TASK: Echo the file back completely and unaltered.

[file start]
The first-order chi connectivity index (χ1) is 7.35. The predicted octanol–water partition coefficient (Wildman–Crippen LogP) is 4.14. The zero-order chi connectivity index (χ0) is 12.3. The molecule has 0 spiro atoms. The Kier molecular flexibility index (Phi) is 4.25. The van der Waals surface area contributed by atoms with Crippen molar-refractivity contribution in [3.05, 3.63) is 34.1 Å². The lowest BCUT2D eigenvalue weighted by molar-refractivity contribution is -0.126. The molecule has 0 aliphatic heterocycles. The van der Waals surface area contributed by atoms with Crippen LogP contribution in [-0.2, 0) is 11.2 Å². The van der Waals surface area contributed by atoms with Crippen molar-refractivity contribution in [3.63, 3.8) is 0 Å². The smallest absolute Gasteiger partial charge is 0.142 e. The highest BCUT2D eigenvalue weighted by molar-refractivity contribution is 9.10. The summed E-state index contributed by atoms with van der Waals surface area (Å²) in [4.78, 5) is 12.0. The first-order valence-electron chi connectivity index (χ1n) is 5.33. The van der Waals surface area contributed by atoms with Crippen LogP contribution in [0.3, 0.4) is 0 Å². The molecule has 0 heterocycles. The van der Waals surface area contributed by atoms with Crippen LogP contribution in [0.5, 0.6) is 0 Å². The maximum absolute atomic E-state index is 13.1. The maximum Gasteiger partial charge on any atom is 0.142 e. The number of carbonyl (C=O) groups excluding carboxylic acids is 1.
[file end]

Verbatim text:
The first-order chi connectivity index (χ1) is 7.35. The predicted octanol–water partition coefficient (Wildman–Crippen LogP) is 4.14. The zero-order chi connectivity index (χ0) is 12.3. The molecule has 0 spiro atoms. The Kier molecular flexibility index (Phi) is 4.25. The van der Waals surface area contributed by atoms with Crippen molar-refractivity contribution in [3.05, 3.63) is 34.1 Å². The lowest BCUT2D eigenvalue weighted by molar-refractivity contribution is -0.126. The molecule has 0 aliphatic heterocycles. The van der Waals surface area contributed by atoms with Crippen LogP contribution in [-0.2, 0) is 11.2 Å². The van der Waals surface area contributed by atoms with Crippen molar-refractivity contribution in [3.63, 3.8) is 0 Å². The smallest absolute Gasteiger partial charge is 0.142 e. The highest BCUT2D eigenvalue weighted by molar-refractivity contribution is 9.10. The summed E-state index contributed by atoms with van der Waals surface area (Å²) in [4.78, 5) is 12.0. The first-order valence-electron chi connectivity index (χ1n) is 5.33. The van der Waals surface area contributed by atoms with Crippen LogP contribution in [0.3, 0.4) is 0 Å². The molecule has 0 heterocycles. The van der Waals surface area contributed by atoms with Crippen LogP contribution in [0.5, 0.6) is 0 Å². The maximum absolute atomic E-state index is 13.1. The maximum Gasteiger partial charge on any atom is 0.142 e. The number of carbonyl (C=O) groups excluding carboxylic acids is 1.